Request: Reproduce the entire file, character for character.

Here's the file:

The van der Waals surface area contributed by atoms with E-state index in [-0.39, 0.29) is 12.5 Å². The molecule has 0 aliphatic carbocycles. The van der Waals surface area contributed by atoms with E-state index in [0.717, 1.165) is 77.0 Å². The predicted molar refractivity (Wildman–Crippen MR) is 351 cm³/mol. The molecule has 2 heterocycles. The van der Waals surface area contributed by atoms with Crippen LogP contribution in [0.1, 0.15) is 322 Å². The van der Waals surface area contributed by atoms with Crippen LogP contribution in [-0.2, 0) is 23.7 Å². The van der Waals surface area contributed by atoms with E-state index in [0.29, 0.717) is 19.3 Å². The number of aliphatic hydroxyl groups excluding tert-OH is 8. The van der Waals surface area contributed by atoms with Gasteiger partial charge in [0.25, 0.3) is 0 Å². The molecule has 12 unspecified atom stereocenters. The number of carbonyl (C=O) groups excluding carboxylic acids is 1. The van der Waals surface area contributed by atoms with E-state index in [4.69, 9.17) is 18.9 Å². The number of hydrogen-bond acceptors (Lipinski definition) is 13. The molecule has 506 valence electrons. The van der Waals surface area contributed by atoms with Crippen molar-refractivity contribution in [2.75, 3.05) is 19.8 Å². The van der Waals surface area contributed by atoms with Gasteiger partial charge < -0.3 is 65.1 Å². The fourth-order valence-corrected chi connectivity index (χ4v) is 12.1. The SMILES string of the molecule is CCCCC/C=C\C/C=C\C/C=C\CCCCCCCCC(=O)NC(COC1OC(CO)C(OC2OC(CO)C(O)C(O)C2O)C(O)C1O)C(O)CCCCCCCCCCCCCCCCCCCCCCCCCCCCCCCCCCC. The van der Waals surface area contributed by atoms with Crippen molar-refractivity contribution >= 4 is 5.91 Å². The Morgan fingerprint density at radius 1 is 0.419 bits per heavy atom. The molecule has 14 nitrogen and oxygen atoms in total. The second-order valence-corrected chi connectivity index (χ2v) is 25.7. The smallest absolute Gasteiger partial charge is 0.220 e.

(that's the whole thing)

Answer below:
The van der Waals surface area contributed by atoms with E-state index in [-0.39, 0.29) is 12.5 Å². The molecule has 0 aliphatic carbocycles. The van der Waals surface area contributed by atoms with E-state index in [0.717, 1.165) is 77.0 Å². The predicted molar refractivity (Wildman–Crippen MR) is 351 cm³/mol. The molecule has 2 heterocycles. The van der Waals surface area contributed by atoms with Crippen LogP contribution in [0.1, 0.15) is 322 Å². The van der Waals surface area contributed by atoms with Crippen LogP contribution in [-0.2, 0) is 23.7 Å². The van der Waals surface area contributed by atoms with E-state index in [0.29, 0.717) is 19.3 Å². The number of aliphatic hydroxyl groups excluding tert-OH is 8. The van der Waals surface area contributed by atoms with Gasteiger partial charge in [0.25, 0.3) is 0 Å². The molecule has 12 unspecified atom stereocenters. The number of carbonyl (C=O) groups excluding carboxylic acids is 1. The van der Waals surface area contributed by atoms with E-state index in [4.69, 9.17) is 18.9 Å². The number of hydrogen-bond acceptors (Lipinski definition) is 13. The molecule has 506 valence electrons. The van der Waals surface area contributed by atoms with Crippen molar-refractivity contribution in [2.75, 3.05) is 19.8 Å². The van der Waals surface area contributed by atoms with Gasteiger partial charge < -0.3 is 65.1 Å². The fourth-order valence-corrected chi connectivity index (χ4v) is 12.1. The SMILES string of the molecule is CCCCC/C=C\C/C=C\C/C=C\CCCCCCCCC(=O)NC(COC1OC(CO)C(OC2OC(CO)C(O)C(O)C2O)C(O)C1O)C(O)CCCCCCCCCCCCCCCCCCCCCCCCCCCCCCCCCCC. The van der Waals surface area contributed by atoms with Crippen molar-refractivity contribution >= 4 is 5.91 Å². The Morgan fingerprint density at radius 1 is 0.419 bits per heavy atom. The molecule has 14 nitrogen and oxygen atoms in total. The second-order valence-corrected chi connectivity index (χ2v) is 25.7. The smallest absolute Gasteiger partial charge is 0.220 e.